Carew Castle stands on a limestone bluff that has been used for military purposes for at least 2,000 years. The first stone keep was built on this site in 1100 by Gerald de Windsor. The castle was expanded almost continuously until the Carew family fell on hard times during the Black Death and it was mortgaged. Rhys ap Thomas expanded the castle again with luxurious Tudor apartments. Carew reverted to the crown in 1531 when Rhys’ grandson was executed for treason by Henry VIII. Like Laugharne, it was acquired by Sir John Perrot and completed. The castle was repurchased by the Carew family in 1592 after Sir John Perrot died out of favor in the Tower of London. Although it was refortified by the Royalists during the Civil War, much of it was pulled down by the local Parliamentarians it was abandoned during the late seventeenth century. There’s still plenty to see, though, and the grounds also contain Wales’ only intact Tidal Mill built in the early nineteenth century. 

Oh, and it’s haunted by a monkey.

4. Pembroke


Begun in 1093 by Arnulf de Montgomery, Pembroke has withstood sieges and survived the Civil War. Henry VII was born there in 1457. Enormous and wonderfully intact, Pembroke Castle is like a full-sized playground for adults. There are enough rooms, halls, and staircases in wonderful condition to keep you busy for hours, including the massive drum tower built in by none other than William Marshal (sigh!). You can climb the stairs and even sit on the top if you’re brave, or try not to look down if you’re not! There are few places where so much history is so accessible. It is without a doubt one of the best preserved castles in Wales. 

3. Cardiff 

Although parts of Cardiff Castle are medieval or even Roman, much of what you see today is the result of a nostalgic fever-dream that Bute had in the 19th century and built with the help of mad genius William Burges. This idea we have of the middle ages being particularly romantic is a result of hundreds of years of rose-tinted propaganda dating back to the early Arthurian Romances, and it hit a high point when the Industrial Revolution set people yearning for simpler times.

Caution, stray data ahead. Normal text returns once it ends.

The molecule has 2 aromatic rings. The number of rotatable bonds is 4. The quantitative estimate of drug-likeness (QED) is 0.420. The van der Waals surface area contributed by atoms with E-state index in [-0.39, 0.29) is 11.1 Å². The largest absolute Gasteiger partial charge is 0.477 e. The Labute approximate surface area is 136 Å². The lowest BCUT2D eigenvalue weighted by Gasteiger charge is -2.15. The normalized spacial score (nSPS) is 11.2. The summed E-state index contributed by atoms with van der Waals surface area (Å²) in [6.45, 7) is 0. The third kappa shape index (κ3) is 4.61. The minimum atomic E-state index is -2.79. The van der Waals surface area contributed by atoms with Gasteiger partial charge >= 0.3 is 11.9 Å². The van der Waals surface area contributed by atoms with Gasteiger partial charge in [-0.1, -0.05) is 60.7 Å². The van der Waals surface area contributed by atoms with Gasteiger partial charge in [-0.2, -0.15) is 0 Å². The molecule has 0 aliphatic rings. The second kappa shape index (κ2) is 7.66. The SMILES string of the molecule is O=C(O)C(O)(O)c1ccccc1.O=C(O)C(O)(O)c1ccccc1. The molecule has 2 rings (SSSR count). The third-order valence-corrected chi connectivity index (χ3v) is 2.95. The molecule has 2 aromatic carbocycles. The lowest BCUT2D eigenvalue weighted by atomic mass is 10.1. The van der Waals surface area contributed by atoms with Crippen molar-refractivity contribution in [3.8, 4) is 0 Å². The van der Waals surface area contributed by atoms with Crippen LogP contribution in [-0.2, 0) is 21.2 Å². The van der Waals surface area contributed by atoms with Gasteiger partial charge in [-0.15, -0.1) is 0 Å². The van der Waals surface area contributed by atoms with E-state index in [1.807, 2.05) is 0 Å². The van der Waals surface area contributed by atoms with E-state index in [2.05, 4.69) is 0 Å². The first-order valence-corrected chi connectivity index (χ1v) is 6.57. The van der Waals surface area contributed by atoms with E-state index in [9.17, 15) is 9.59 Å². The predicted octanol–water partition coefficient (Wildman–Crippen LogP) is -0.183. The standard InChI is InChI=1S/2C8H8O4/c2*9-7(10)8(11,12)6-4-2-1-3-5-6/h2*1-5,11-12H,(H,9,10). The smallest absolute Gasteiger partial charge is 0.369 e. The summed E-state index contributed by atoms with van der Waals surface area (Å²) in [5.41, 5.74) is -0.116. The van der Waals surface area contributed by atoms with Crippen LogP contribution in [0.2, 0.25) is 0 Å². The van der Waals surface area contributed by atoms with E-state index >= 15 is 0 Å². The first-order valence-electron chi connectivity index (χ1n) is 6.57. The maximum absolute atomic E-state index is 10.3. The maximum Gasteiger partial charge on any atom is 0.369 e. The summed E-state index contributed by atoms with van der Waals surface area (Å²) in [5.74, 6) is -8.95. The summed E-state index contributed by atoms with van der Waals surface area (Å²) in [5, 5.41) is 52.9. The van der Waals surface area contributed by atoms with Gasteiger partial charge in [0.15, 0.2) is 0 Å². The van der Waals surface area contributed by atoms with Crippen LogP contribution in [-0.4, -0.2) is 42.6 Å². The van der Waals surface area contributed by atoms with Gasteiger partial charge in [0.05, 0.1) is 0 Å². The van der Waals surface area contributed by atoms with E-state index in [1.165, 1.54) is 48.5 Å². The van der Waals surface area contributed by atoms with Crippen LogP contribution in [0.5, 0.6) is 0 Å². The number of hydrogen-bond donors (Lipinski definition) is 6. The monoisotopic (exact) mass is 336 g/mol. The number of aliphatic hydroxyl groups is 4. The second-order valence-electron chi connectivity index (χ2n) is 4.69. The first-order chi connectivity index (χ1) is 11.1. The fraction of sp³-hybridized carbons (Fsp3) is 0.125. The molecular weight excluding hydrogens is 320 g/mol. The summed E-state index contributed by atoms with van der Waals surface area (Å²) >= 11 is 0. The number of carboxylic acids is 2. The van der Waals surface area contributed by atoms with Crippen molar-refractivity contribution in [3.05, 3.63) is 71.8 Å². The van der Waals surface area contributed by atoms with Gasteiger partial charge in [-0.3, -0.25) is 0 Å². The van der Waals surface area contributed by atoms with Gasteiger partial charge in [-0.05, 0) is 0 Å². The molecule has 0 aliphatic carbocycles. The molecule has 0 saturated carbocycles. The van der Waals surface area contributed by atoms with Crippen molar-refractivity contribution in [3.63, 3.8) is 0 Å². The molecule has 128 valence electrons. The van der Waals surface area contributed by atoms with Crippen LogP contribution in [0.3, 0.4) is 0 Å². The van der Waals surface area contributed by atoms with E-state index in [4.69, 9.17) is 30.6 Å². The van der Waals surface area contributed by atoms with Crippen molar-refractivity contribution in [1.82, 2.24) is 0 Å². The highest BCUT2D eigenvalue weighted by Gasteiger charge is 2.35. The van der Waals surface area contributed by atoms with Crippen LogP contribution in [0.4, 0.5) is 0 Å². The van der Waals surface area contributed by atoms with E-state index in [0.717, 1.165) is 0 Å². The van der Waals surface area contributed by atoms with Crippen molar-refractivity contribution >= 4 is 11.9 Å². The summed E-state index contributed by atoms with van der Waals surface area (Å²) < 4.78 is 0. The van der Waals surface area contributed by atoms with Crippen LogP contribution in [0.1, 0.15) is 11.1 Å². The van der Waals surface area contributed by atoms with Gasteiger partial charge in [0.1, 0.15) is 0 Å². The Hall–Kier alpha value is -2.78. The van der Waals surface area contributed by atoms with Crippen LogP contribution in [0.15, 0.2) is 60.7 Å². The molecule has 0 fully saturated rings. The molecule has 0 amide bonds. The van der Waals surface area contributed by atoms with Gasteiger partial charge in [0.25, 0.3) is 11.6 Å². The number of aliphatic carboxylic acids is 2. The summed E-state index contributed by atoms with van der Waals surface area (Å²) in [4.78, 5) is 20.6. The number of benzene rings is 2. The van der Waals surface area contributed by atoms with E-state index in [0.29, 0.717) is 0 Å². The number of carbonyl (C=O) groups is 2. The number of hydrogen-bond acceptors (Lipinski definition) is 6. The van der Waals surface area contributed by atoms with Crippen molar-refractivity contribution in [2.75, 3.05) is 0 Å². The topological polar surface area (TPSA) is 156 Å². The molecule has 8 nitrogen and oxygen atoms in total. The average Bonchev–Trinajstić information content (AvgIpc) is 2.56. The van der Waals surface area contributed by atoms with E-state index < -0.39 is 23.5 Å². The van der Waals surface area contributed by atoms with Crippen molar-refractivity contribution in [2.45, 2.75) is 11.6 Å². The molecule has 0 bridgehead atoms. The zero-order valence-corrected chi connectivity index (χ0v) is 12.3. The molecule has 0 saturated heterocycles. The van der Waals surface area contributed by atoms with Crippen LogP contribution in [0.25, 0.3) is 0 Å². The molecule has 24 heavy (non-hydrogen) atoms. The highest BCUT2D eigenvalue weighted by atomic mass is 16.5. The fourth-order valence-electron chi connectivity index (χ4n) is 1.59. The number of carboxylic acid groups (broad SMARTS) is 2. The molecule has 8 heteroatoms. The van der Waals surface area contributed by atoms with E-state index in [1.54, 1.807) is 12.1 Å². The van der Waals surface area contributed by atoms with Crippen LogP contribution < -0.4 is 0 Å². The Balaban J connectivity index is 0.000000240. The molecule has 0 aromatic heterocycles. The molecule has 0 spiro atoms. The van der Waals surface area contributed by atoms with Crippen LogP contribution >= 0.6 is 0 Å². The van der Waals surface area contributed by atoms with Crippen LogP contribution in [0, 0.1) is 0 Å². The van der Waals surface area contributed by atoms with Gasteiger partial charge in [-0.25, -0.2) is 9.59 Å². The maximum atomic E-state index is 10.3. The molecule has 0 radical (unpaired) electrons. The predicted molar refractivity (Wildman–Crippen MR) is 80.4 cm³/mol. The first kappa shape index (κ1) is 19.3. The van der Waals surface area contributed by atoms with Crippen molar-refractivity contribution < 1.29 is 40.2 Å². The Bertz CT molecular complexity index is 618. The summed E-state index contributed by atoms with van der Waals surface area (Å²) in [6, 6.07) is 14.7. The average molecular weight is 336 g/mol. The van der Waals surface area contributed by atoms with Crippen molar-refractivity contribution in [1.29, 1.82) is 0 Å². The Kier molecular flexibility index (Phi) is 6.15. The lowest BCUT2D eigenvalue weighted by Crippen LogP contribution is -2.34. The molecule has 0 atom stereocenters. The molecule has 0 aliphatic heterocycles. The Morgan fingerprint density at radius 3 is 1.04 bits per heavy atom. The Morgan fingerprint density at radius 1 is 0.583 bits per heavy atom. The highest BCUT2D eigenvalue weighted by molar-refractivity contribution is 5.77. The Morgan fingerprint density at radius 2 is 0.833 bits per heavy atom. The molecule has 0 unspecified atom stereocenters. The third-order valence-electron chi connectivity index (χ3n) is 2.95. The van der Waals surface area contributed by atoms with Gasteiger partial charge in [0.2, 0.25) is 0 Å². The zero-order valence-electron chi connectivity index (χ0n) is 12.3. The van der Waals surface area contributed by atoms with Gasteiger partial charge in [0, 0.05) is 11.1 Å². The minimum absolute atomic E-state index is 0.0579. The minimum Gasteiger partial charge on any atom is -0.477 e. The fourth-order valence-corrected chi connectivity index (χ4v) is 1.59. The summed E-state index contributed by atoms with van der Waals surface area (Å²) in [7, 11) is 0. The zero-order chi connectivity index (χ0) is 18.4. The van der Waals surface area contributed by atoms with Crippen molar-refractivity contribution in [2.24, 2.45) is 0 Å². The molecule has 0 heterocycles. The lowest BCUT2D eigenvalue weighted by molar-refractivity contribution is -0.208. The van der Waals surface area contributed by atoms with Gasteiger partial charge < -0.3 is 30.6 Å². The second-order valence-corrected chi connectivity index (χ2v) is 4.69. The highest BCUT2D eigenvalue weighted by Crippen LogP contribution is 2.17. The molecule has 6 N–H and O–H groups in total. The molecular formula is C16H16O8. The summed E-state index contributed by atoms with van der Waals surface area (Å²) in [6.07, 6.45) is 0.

One of the best things to come out of this was the Arts & Crafts movement, and Cardiff Castle has some truly spectacular examples of art and art-architecture from it. I’ve been several times, and have never had the same tour twice. Here’s a bonus picture of the library:


2. Caerphilly


Caerphilly Castle is the second largest castle in Britain. The only one bigger is Windsor! Built in the thirteenth century by Gilbert de Clare, it introduced concentric castle defenses to Wales and boasts “the most elaborate water defenses in all of Britain.” Situated on an island surrounded by artificial lakes with fortified dams, Caerphilly withstood several attacks throughout the fourteenth century and eventually fell into disrepair until it was restored by the Bute family in the eighteenth century. Beautiful as it is well-designed, Caerphilly is a wonderful day out and can even be rented for weddings and other parties. Several episodes of Doctor Who have been filmed here, too! 

Some of Caerphilly’s defenses:


And the hall:


1. Raglan

Of all the castles I’ve seen, Raglan may be my favorite. A fifteenth century castle in the Welsh Marches, Raglan is a newer castle than many in Wales, but is no less stunning for it. Sir William ap Thomas started it in 1432 and building continued under his son, William Herbert, the first Welshman to be made an earl. Expansions were made through the 17th century until the civil war. It resisted Cromwell’s army during a thirteen-week siege before it was surrendered and dismantled by parliament.

Enough of it remains that it’s well worth a visit. The hillside setting is beautiful in the summer, and swallows dart around the moat catching insects. As lovely as it is now, you can tell that it was stunning when it was still in use. If you have ever have the chance, be sure to see it. At only thirteen miles away from Tintern Abbey, you can’t beat it for location.

Bizarrely, the land Raglan was built on had previously belonged the Earls of Hereford following the Norman Invasion. I find this a particularly strange coincidence not because of the location (come on, Hereford is right there), but because there is an Earl of Hereford in my novels. By the time I’m writing in the 1670s, the title had gone extinct.

Happy St. David’s Day!